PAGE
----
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Herb School

Cardamom is an evergreen, herbaceous perennial that comes from the same family as ginger.

It is Native to the moist forests of India but can now be seen in many parts of Asia and Guatemala.

Elettaria cardamomum

Parts used medicinally: Seeds

The main part used is the dried ripe fruit which contain aromatic seeds. Their distinct flavour and aroma are used to flavour both sweet and savoury dishes, not just in Asia but throughout the world.

Most of the medicinal properties can be attributed to the volatile oils (essential oils). Cardamom is especially indicated for use on the digestive system. It’s anti-spasmodic and carminative properties mean that it’s useful for spasms of the digestive tract (such as in colic and IBS) as well as bloating and flatulence. Herbalists often use cardamom as a tonic to improve digestion where the digestive system is weakened or where there is excess acid.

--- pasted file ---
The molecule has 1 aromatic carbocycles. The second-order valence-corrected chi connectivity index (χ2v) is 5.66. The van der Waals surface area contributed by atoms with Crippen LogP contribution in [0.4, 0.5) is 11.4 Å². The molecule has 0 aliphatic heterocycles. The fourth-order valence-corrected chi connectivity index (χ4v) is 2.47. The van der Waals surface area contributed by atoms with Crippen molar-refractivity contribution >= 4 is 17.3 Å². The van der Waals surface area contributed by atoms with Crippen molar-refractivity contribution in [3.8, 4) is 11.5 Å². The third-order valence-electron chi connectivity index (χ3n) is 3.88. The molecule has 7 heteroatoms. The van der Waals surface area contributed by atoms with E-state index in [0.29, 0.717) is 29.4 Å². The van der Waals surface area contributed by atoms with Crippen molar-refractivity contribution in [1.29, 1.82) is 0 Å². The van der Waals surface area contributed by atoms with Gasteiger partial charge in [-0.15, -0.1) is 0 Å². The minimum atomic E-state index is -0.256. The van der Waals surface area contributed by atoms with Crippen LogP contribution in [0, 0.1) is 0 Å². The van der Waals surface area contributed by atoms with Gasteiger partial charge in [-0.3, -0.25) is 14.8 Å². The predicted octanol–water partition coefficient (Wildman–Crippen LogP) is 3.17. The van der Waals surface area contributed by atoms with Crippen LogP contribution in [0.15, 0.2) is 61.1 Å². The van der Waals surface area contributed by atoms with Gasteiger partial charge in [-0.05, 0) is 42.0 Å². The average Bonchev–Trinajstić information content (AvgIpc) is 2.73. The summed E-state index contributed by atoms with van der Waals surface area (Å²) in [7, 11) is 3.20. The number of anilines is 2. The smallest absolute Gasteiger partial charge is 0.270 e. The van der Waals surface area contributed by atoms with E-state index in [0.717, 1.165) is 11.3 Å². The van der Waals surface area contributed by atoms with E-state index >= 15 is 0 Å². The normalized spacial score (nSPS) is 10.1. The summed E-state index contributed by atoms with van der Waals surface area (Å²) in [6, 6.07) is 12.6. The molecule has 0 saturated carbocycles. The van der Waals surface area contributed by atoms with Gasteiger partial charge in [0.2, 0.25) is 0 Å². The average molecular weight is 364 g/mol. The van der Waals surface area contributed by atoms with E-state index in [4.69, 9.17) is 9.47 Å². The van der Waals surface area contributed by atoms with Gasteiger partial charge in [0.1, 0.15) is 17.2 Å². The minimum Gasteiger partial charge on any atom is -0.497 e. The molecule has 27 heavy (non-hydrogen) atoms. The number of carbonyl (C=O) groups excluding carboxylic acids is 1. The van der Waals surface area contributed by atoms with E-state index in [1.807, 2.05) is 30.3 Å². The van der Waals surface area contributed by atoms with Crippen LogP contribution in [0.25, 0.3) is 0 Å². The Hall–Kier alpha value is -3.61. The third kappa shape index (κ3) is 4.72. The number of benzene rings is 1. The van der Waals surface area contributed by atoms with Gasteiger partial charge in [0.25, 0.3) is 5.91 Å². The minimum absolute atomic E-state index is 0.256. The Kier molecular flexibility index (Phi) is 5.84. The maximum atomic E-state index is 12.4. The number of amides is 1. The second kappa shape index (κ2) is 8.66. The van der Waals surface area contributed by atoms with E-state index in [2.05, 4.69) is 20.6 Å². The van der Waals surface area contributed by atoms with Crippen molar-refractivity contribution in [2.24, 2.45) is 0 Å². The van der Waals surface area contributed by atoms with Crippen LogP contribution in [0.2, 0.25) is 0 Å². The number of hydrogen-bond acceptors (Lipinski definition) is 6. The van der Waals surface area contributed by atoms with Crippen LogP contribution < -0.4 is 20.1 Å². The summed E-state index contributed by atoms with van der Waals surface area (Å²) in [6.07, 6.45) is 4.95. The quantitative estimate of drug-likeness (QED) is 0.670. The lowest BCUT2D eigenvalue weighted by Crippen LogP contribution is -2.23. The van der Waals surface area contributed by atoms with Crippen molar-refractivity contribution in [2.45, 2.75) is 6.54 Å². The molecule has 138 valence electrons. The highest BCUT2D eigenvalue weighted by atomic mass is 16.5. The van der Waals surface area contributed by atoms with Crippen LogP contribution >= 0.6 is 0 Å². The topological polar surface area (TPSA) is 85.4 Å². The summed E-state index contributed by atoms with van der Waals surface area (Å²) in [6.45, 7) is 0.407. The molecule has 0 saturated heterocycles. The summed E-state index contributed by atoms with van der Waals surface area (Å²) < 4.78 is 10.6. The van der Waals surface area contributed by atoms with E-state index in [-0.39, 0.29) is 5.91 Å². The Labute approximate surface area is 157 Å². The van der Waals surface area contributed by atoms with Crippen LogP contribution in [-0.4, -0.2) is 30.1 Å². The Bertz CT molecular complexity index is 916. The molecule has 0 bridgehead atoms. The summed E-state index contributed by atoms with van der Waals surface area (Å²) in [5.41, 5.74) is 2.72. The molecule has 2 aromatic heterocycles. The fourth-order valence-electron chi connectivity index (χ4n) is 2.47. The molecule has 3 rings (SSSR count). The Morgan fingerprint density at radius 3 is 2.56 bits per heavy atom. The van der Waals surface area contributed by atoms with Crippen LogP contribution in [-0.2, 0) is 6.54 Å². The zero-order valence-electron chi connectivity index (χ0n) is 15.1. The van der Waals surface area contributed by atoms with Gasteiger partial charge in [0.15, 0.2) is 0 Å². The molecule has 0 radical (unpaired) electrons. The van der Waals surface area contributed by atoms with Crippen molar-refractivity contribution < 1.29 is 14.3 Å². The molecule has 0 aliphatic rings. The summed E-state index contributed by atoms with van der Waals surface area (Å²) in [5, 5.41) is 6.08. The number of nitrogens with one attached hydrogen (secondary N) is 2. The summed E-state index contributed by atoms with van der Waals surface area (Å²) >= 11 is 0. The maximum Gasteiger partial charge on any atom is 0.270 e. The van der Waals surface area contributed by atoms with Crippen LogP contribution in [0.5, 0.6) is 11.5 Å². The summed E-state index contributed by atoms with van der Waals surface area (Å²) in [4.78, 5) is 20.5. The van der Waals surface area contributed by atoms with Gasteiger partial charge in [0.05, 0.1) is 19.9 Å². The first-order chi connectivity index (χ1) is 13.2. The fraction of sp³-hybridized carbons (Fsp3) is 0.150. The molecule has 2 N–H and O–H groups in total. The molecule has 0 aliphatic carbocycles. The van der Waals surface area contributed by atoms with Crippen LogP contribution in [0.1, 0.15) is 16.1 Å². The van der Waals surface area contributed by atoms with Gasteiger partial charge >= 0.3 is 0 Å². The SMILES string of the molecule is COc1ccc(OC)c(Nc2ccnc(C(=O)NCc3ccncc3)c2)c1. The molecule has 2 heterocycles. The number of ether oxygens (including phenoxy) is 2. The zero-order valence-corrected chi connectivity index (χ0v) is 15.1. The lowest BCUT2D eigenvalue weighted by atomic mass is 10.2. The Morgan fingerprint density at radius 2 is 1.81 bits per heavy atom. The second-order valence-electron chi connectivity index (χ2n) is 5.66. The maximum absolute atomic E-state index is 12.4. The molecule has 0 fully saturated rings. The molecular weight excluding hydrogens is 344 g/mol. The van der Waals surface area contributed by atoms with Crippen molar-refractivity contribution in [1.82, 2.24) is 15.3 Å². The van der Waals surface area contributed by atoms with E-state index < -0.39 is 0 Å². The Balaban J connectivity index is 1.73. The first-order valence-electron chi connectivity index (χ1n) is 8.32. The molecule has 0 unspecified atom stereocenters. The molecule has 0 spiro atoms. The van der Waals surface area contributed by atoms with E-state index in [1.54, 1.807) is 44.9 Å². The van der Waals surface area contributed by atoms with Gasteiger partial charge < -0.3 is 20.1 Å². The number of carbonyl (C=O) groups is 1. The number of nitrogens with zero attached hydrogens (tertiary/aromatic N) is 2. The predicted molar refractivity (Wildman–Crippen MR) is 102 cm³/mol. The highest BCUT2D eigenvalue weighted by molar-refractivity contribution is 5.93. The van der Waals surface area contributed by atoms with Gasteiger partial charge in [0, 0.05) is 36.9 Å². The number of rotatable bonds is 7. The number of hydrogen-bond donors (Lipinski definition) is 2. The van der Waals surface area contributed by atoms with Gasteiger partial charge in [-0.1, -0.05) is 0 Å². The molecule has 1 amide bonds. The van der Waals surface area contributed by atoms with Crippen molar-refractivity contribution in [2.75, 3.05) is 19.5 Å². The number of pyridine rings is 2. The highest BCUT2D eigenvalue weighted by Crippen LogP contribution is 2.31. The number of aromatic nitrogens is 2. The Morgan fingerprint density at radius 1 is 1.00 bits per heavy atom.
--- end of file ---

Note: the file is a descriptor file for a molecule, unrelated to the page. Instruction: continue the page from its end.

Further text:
Cardamom also offers us a decongestant action which is why it has traditionally been used in cases of asthma where there is spasm of the bronchial tract and excess mucus in the airways.

Did you know?

  • Traditionally the seeds were chewed in order to freshen and prevent bad breath.
  • Guatemala is the largest producer of cardamom in the world, closely followed by India.

Cardamom & me

  • For a before or after dinner digestive tonic, crush some cardamom pods along with fennel and caraway seeds and make a strong infusion from it (be sure to cover whilst brewing to trap in the precious essential oils).

If you are pregnant/breastfeeding or on drug medication, be sure to consult with a professional before trying these remedies.